Bastille’s songs—“Pompeii,” “Flaws,” “Things We Lost in the Fire,” the list goes on—are so easy to get lost into live that the ending always feels like it has come too soon. Thankfully, the rock band, formed in 2010, almost never lets up.
Lead singer and founder Dan Smith is a man of few words, so the transitions between songs Thursday night at the Shrine Auditorium were often only separated with a genuine “Thank you so much!” He let the music speak for itself.
Smith's performance style is exuberant and powerful; he was constantly on the move, with his hands on a drumstick, clanging on a cymbal and playing the piano keys. Despite all his jumping and thrashing, his vocals never wavered. His voice remained strong and clear for the entire set, which lasted an hour and a half.
The musician was matched well by his audience, a group that was constantly in movement and making their presence heard. Spontaneous clapping to the beats erupted with almost every song, cheers were thunderous, many often sang along with the tracks, and the dancing and hand waving was relentless. There was even movement for “Oblivion,” one of the slowest songs on their album, Bad Blood. Smith preceded his performance of the hauntingly gorgeous and emotional track with, “We have some incredibly depressing songs.” To counteract that, he asked everyone to take out their phones and wave them in the air.
Importantly, the crowd wasn’t homogenous. While it was predominantly women, men still made up a sizeable portion. And while it was mostly filled with young 20-somethings, there were plenty of older fans too. Bastille shirts, leather and jean jackets, oversized sweaters and flannels were popular wardrobe choices. This fairly diverse crowd packed in the Shrine so much so that a few girls briefly passed out, surely partly due to the stuffiness. (Thankfully, they had a capable team on-site.)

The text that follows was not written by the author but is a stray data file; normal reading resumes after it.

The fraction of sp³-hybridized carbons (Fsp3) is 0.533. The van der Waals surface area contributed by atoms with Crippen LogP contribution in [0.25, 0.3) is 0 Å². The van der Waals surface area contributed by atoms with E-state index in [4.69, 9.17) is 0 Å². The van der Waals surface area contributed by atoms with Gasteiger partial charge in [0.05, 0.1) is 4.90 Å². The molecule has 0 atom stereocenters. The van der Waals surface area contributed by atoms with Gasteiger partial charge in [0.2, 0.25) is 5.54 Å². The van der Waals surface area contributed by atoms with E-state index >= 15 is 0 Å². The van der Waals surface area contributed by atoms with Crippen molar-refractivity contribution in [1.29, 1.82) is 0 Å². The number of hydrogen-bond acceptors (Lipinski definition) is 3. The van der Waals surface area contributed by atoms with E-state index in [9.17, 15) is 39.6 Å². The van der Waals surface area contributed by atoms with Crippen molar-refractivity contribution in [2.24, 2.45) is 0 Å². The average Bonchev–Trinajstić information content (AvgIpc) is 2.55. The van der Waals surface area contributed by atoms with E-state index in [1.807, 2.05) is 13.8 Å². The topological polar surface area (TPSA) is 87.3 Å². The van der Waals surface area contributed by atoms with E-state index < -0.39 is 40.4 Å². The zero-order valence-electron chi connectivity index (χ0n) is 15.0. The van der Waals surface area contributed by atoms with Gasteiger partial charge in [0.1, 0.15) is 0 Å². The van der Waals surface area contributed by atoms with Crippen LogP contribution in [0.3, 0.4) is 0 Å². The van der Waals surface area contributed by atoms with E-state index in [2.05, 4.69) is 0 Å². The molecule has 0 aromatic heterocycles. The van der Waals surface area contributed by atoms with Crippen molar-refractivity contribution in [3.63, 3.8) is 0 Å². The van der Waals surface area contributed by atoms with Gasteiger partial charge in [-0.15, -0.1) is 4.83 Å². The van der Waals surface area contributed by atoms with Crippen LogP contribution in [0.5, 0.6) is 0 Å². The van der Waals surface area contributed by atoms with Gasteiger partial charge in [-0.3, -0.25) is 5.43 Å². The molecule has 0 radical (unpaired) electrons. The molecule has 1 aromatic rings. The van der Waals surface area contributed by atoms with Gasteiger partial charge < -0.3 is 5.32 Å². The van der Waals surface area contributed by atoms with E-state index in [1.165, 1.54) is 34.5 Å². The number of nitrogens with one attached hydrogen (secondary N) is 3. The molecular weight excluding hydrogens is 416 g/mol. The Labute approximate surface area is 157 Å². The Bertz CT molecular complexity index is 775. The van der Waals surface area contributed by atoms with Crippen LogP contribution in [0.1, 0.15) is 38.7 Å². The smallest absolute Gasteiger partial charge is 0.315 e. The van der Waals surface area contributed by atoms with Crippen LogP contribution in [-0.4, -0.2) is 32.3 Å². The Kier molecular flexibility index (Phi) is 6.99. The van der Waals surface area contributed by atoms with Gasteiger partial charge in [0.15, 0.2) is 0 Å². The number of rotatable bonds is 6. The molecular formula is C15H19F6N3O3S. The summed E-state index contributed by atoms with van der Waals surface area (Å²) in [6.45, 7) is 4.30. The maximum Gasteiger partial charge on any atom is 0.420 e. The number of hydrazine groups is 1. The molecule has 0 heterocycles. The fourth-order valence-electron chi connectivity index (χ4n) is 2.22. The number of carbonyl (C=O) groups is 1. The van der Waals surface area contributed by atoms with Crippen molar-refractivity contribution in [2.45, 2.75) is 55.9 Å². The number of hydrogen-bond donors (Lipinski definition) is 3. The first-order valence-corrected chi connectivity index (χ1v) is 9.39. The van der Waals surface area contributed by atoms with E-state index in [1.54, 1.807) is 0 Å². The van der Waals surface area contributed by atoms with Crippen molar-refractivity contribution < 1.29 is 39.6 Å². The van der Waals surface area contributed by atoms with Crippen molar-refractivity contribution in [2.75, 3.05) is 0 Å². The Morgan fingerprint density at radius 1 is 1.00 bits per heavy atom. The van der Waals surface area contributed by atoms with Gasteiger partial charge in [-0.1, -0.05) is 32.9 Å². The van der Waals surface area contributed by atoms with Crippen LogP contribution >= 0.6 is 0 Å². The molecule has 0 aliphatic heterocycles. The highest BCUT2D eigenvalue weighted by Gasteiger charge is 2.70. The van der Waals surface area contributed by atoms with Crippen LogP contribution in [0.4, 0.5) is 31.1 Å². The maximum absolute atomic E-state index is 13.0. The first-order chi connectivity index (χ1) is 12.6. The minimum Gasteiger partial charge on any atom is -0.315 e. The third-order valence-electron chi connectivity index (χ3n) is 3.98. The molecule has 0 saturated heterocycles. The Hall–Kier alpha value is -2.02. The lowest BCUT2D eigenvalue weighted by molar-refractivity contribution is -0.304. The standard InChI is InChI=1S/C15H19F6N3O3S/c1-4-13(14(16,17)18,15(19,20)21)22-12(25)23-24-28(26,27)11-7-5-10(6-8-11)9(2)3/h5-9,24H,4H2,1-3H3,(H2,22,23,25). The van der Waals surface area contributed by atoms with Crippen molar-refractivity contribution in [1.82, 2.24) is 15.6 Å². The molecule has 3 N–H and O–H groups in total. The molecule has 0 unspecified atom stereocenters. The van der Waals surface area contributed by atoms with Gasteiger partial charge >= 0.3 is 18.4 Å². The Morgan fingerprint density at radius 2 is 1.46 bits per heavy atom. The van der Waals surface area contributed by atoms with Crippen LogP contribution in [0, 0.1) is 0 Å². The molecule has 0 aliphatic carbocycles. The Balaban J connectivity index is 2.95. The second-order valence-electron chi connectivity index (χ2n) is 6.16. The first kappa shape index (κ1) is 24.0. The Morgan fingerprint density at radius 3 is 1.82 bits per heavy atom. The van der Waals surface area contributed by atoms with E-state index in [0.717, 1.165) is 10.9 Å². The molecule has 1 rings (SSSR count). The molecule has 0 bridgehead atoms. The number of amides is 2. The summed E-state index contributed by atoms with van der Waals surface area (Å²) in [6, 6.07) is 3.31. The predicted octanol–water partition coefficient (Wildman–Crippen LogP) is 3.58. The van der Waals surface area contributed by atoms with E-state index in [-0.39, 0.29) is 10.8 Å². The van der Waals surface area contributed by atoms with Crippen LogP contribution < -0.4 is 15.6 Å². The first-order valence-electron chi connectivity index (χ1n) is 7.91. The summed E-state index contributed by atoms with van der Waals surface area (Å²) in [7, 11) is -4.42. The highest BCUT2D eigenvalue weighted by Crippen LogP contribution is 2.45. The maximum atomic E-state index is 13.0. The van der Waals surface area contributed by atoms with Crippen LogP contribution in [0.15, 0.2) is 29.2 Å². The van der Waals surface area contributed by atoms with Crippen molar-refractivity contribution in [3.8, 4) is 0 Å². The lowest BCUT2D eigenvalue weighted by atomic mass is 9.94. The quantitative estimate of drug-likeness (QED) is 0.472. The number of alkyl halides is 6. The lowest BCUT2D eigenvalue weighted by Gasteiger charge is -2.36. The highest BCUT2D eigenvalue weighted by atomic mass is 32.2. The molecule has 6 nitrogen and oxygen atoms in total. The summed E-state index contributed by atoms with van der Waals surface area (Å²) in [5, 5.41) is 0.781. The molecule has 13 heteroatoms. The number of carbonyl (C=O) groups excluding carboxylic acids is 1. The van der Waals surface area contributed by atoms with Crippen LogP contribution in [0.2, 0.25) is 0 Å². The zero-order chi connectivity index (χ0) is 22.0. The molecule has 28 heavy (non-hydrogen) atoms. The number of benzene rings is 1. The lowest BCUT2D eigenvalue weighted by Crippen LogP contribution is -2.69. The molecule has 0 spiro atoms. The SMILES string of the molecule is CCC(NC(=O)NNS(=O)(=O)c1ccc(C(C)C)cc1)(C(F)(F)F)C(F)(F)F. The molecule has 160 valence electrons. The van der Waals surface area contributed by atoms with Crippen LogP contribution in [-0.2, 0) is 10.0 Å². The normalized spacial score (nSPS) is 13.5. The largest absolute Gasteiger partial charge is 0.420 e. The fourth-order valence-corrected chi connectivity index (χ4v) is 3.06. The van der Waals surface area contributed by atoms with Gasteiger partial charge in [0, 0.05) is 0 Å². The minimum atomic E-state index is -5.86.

The Los Angeles stop came two months after their tour had begun, and Smith announced he had been looking forward to performing in this location for a long time. The venue certainly matched up to the band, with great light theatrics and two giant confetti cannons filling the room with white and silver pieces of paper at the end of the night.
This performance comes at the heels of the United States leg of the tour, as the London band moves on to Canada, Austria, New Zealand and Asia in the next two months. As for what’s next after that, Smith seems to know as little as the audience. Before performing “Blame,” one of their new songs expected to be on the band’s next album, he announced, “I have no idea when it’s coming out, though.”
Whenever it may be, his fans are definitely ready for it.